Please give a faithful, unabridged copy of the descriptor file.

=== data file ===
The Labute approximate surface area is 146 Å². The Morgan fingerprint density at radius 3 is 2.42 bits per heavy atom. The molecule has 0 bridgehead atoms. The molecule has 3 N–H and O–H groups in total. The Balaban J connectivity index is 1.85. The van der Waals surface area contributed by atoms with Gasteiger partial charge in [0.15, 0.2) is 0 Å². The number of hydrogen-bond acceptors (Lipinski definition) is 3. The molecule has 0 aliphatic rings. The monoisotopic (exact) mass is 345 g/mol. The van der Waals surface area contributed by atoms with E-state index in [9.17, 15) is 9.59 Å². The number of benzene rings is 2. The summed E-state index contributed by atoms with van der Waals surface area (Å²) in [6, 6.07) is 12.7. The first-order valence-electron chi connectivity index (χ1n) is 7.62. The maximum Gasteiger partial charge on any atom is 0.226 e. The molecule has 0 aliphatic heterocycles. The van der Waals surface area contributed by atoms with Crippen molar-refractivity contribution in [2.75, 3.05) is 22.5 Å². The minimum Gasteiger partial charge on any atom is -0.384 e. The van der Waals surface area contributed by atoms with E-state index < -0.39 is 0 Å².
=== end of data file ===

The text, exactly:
The Labute approximate surface area is 146 Å². The Morgan fingerprint density at radius 3 is 2.42 bits per heavy atom. The molecule has 0 bridgehead atoms. The molecule has 3 N–H and O–H groups in total. The Balaban J connectivity index is 1.85. The van der Waals surface area contributed by atoms with Gasteiger partial charge in [0.15, 0.2) is 0 Å². The number of hydrogen-bond acceptors (Lipinski definition) is 3. The molecule has 0 aliphatic rings. The monoisotopic (exact) mass is 345 g/mol. The van der Waals surface area contributed by atoms with E-state index in [9.17, 15) is 9.59 Å². The number of benzene rings is 2. The summed E-state index contributed by atoms with van der Waals surface area (Å²) in [6, 6.07) is 12.7. The first-order valence-electron chi connectivity index (χ1n) is 7.62. The maximum Gasteiger partial charge on any atom is 0.226 e. The molecule has 0 aliphatic heterocycles. The van der Waals surface area contributed by atoms with Crippen molar-refractivity contribution in [2.75, 3.05) is 22.5 Å². The minimum Gasteiger partial charge on any atom is -0.384 e. The van der Waals surface area contributed by atoms with E-state index < -0.39 is 0 Å².